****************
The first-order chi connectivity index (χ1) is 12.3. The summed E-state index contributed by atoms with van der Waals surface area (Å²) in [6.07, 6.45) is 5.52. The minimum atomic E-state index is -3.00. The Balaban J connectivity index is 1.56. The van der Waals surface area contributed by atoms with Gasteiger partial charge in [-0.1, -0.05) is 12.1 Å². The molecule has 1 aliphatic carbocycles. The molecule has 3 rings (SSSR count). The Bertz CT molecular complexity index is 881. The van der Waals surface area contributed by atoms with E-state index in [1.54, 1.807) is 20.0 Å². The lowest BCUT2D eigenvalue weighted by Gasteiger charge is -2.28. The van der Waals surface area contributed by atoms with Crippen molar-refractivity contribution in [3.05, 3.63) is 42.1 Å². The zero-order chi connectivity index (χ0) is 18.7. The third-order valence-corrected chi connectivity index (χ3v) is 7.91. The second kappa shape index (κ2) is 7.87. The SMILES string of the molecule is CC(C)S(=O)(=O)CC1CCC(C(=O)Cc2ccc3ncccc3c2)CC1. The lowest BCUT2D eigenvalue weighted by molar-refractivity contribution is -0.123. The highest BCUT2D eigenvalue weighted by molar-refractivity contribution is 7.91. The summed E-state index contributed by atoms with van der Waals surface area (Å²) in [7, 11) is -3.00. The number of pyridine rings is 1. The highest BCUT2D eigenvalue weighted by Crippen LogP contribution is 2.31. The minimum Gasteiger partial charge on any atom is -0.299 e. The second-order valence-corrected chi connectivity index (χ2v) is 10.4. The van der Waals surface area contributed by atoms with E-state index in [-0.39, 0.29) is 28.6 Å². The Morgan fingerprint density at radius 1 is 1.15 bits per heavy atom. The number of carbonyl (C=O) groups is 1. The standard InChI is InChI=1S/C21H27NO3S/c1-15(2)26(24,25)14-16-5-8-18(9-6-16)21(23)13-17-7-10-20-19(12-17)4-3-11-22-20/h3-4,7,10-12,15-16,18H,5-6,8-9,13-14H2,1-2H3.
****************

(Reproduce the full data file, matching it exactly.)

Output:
The first-order chi connectivity index (χ1) is 12.3. The summed E-state index contributed by atoms with van der Waals surface area (Å²) in [6.07, 6.45) is 5.52. The minimum atomic E-state index is -3.00. The Balaban J connectivity index is 1.56. The van der Waals surface area contributed by atoms with Gasteiger partial charge in [-0.1, -0.05) is 12.1 Å². The molecule has 1 aliphatic carbocycles. The molecule has 3 rings (SSSR count). The Bertz CT molecular complexity index is 881. The van der Waals surface area contributed by atoms with E-state index in [1.54, 1.807) is 20.0 Å². The lowest BCUT2D eigenvalue weighted by Gasteiger charge is -2.28. The van der Waals surface area contributed by atoms with Crippen molar-refractivity contribution in [3.05, 3.63) is 42.1 Å². The zero-order chi connectivity index (χ0) is 18.7. The third-order valence-corrected chi connectivity index (χ3v) is 7.91. The second kappa shape index (κ2) is 7.87. The SMILES string of the molecule is CC(C)S(=O)(=O)CC1CCC(C(=O)Cc2ccc3ncccc3c2)CC1. The lowest BCUT2D eigenvalue weighted by molar-refractivity contribution is -0.123. The highest BCUT2D eigenvalue weighted by molar-refractivity contribution is 7.91. The summed E-state index contributed by atoms with van der Waals surface area (Å²) in [7, 11) is -3.00. The number of pyridine rings is 1. The highest BCUT2D eigenvalue weighted by Crippen LogP contribution is 2.31. The minimum Gasteiger partial charge on any atom is -0.299 e. The second-order valence-corrected chi connectivity index (χ2v) is 10.4. The van der Waals surface area contributed by atoms with E-state index in [-0.39, 0.29) is 28.6 Å². The Morgan fingerprint density at radius 1 is 1.15 bits per heavy atom. The number of carbonyl (C=O) groups is 1. The standard InChI is InChI=1S/C21H27NO3S/c1-15(2)26(24,25)14-16-5-8-18(9-6-16)21(23)13-17-7-10-20-19(12-17)4-3-11-22-20/h3-4,7,10-12,15-16,18H,5-6,8-9,13-14H2,1-2H3.